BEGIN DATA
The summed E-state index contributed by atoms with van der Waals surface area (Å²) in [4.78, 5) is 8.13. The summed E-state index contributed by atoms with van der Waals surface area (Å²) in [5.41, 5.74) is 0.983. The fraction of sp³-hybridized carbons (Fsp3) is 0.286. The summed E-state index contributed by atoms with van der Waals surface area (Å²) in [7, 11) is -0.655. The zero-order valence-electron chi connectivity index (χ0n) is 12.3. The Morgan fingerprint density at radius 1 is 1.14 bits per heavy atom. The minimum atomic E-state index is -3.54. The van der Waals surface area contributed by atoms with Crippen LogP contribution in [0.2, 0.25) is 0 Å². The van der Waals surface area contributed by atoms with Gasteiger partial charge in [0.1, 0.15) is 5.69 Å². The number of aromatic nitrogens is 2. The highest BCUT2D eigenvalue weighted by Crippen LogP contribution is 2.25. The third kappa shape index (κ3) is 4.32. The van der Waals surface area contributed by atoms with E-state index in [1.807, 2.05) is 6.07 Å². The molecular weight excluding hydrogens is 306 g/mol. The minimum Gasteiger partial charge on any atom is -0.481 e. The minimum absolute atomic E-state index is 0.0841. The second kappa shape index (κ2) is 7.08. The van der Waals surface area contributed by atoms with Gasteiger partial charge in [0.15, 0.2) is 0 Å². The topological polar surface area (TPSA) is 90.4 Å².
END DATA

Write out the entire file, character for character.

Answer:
The summed E-state index contributed by atoms with van der Waals surface area (Å²) in [4.78, 5) is 8.13. The summed E-state index contributed by atoms with van der Waals surface area (Å²) in [5.41, 5.74) is 0.983. The fraction of sp³-hybridized carbons (Fsp3) is 0.286. The summed E-state index contributed by atoms with van der Waals surface area (Å²) in [7, 11) is -0.655. The zero-order valence-electron chi connectivity index (χ0n) is 12.3. The Morgan fingerprint density at radius 1 is 1.14 bits per heavy atom. The minimum atomic E-state index is -3.54. The van der Waals surface area contributed by atoms with Crippen LogP contribution in [0.2, 0.25) is 0 Å². The van der Waals surface area contributed by atoms with Gasteiger partial charge in [0.1, 0.15) is 5.69 Å². The number of aromatic nitrogens is 2. The highest BCUT2D eigenvalue weighted by Crippen LogP contribution is 2.25. The third kappa shape index (κ3) is 4.32. The van der Waals surface area contributed by atoms with E-state index in [1.807, 2.05) is 6.07 Å². The molecular weight excluding hydrogens is 306 g/mol. The minimum Gasteiger partial charge on any atom is -0.481 e. The minimum absolute atomic E-state index is 0.0841. The second kappa shape index (κ2) is 7.08. The van der Waals surface area contributed by atoms with Gasteiger partial charge in [0.15, 0.2) is 0 Å². The topological polar surface area (TPSA) is 90.4 Å².